Accounting—Better, But Still A Long Way To Go
As we all know, SEI maintains our bookkeeping as part of their contractual obligation to franchisees. For our part, we have to furnish different kinds of cash and credit purchase invoices, receipts and bills for operating expenses, and payroll information to complete the process. Under the Franchise Agreement, storeowners may perform or obtain any additional bookkeeping as they wish, and either party may inspect store operation records prepared or obtained by the other party. While the 7-Eleven process may look good in writing, in reality it requires more improvement.
On a positive note, many changes have been made over the years to speed up the process of sending invoices and other records from the store to regional accounting centers in order to reduce the processing time for all kinds of accounting—a very good step. Pick ups by special courier services and the CDC drivers are now history. EDI invoices and the installation of scanners did eliminate the receiving logs and helped franchisees get faster access to current merchandising reports, but they did not help solve the old problems of wrong retail extensions or other erroneous merchandise-related entries.
Regional zones face different types of accounting mistakes related to payroll and merchandising reports. For example, the factoring of the retail extension of recommended items for a particular vendor for a big difference; improper S-18 corrections; factoring or modifying the custom retail in some cases; the modification of cash purchase retails; and two entries of the same EDI Pepsi invoice during the same day, with the second entry twice the amount of cost and retail. Additionally, in some cases CDC items have the correct case cost and retail, but if you do the shortage adjustment it gives you credit for one unit both in cost and retail.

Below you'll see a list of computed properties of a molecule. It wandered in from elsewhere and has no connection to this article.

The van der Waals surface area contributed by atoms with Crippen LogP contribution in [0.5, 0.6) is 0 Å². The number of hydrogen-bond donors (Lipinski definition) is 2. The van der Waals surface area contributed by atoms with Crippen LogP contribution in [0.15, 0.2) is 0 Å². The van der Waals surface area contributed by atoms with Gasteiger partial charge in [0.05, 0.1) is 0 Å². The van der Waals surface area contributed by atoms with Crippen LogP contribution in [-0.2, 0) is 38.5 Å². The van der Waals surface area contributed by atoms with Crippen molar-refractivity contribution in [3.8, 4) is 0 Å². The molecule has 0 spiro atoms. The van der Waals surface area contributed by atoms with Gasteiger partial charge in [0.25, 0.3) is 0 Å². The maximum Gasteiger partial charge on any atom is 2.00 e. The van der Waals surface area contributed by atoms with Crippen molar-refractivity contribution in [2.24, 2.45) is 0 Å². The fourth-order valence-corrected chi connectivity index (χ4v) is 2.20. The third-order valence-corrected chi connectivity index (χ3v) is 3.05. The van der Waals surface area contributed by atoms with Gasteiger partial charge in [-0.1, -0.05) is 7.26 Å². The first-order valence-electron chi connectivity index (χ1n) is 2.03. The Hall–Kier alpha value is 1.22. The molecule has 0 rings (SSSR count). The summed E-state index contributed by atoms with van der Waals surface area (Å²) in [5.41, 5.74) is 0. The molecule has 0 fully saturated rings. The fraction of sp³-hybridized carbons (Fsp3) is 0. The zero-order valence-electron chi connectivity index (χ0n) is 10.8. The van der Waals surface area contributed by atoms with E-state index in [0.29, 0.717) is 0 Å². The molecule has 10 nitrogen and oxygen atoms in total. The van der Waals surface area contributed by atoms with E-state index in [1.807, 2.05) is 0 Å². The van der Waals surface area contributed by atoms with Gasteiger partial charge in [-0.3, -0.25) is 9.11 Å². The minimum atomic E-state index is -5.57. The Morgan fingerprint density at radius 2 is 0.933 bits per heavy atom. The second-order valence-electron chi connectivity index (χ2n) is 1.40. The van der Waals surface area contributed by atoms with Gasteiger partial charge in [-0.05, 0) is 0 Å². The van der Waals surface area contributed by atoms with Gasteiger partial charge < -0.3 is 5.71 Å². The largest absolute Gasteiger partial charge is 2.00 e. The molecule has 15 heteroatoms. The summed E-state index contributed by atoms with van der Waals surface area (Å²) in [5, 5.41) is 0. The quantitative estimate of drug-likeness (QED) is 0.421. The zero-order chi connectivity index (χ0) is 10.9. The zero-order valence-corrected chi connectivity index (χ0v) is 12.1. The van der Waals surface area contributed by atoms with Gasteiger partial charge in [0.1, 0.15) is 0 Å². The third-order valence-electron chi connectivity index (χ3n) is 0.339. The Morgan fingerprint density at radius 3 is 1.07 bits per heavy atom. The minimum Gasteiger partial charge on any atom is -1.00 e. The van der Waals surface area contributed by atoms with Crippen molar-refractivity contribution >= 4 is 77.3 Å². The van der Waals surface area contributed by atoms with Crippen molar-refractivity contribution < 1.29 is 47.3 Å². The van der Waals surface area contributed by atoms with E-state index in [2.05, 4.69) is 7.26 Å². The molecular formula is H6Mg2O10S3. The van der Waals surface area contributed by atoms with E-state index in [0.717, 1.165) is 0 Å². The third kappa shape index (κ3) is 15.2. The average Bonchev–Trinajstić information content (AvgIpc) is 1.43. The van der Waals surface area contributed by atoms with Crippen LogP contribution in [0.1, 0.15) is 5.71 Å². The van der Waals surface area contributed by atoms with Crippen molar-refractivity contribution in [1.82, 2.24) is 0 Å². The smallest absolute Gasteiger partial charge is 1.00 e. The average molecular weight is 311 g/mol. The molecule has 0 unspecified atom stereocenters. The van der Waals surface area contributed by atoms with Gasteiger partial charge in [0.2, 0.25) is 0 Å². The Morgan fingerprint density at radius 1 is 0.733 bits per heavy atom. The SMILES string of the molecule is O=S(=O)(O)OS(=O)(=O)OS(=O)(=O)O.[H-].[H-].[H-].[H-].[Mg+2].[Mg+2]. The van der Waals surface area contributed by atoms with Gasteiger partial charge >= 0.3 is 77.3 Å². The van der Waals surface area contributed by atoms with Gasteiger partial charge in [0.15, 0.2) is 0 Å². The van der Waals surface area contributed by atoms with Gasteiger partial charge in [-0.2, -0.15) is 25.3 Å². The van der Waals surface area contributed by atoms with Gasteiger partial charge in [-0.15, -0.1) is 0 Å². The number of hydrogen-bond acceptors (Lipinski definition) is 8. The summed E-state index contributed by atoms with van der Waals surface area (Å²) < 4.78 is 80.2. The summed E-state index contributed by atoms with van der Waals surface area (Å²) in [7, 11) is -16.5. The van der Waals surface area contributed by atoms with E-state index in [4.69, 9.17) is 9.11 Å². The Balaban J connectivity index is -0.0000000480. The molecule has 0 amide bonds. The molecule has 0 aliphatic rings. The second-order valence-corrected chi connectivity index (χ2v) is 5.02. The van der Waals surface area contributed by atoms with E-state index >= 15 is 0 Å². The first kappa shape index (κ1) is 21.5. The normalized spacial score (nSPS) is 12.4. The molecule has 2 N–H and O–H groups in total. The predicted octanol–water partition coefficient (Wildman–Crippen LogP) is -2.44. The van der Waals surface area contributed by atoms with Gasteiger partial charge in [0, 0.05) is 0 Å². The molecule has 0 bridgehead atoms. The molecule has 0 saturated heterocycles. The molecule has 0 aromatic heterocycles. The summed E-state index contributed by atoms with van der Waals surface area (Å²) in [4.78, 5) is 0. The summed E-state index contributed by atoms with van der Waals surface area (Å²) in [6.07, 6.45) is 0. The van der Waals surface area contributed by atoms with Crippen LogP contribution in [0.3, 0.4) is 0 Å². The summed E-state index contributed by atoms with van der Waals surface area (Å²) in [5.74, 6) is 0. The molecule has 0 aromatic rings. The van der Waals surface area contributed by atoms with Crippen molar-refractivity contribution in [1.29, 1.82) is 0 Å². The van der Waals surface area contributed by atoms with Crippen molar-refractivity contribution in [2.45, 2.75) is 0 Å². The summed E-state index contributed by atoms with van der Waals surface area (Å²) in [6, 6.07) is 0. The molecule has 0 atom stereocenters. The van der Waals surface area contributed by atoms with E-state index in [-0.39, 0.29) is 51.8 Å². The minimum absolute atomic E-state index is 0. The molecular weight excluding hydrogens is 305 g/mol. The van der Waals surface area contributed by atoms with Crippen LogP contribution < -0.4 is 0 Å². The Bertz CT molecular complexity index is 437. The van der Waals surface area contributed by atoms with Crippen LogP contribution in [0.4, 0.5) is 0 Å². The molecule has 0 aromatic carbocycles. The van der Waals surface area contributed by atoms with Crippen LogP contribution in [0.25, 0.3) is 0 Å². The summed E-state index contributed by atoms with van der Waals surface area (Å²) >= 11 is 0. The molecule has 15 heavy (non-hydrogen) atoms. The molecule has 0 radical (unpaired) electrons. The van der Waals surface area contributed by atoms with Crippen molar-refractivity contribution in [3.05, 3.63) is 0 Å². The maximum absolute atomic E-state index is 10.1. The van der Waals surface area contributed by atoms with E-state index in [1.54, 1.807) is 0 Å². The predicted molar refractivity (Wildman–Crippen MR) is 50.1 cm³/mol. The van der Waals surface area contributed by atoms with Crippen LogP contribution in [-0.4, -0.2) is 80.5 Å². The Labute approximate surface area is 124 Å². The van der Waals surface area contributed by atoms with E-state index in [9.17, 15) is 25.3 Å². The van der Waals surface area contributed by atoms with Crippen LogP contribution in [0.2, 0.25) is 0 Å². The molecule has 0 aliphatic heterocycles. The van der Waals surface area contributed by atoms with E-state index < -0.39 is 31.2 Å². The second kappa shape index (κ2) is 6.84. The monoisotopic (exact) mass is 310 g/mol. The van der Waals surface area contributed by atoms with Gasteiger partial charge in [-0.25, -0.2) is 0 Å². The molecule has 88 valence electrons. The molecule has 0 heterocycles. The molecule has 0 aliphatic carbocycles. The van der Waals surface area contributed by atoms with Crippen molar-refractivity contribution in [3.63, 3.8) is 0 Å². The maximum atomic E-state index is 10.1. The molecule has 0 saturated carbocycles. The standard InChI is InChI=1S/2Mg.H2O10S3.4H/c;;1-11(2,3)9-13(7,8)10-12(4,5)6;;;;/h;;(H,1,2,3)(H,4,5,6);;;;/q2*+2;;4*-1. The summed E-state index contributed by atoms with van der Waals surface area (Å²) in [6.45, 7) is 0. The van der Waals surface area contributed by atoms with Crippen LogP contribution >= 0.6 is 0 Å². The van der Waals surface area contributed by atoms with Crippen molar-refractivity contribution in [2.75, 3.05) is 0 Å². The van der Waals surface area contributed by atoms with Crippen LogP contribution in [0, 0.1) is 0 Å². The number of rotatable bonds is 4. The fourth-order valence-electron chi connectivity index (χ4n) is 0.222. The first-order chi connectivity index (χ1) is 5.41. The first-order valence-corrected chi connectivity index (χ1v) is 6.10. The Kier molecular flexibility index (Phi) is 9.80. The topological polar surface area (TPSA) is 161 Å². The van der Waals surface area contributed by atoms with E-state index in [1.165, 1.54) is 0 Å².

Audit shortages or overages in the thousands of dollars created by the wrong retail have led franchisees to get special audits done in order to clear the mistake, but it again comes down to wrong entries. In all these situations, the burden falls on franchisees to check and compare the merchandise reports, S-18 reports, payroll registers and store financial summaries. Solutions lie in creating an accounting case online and waiting for the resolution. In some cases, live help from accounting personnel is not very useful because the person is not experienced enough to answer or solve your questions. Many times, franchisees have to speak to several different accounting employees in order to get the right results. To add insult to injury, when an accounting problem is brought to a field consultant’s attention, their common answer is, “I will roll it up to the next level.” Their main defined role, apparently, is only to help you improve sales and make sure you are in compliance with the policies developed by our franchisor.
Perhaps EDI invoices and the installation of new scanners and other related technology have helped SEI reduce the accounting workforce to save money, but it has not helped to eliminate the mistakes that cost franchisees money. A few months back, an accounting seminar was held in my area to help franchisees understand how the department works and what steps we can take to report the paperwork correctly to improve the process. I think it was a good step in the right direction—we need more of that kind of education and awareness to improve our understanding, and our finances.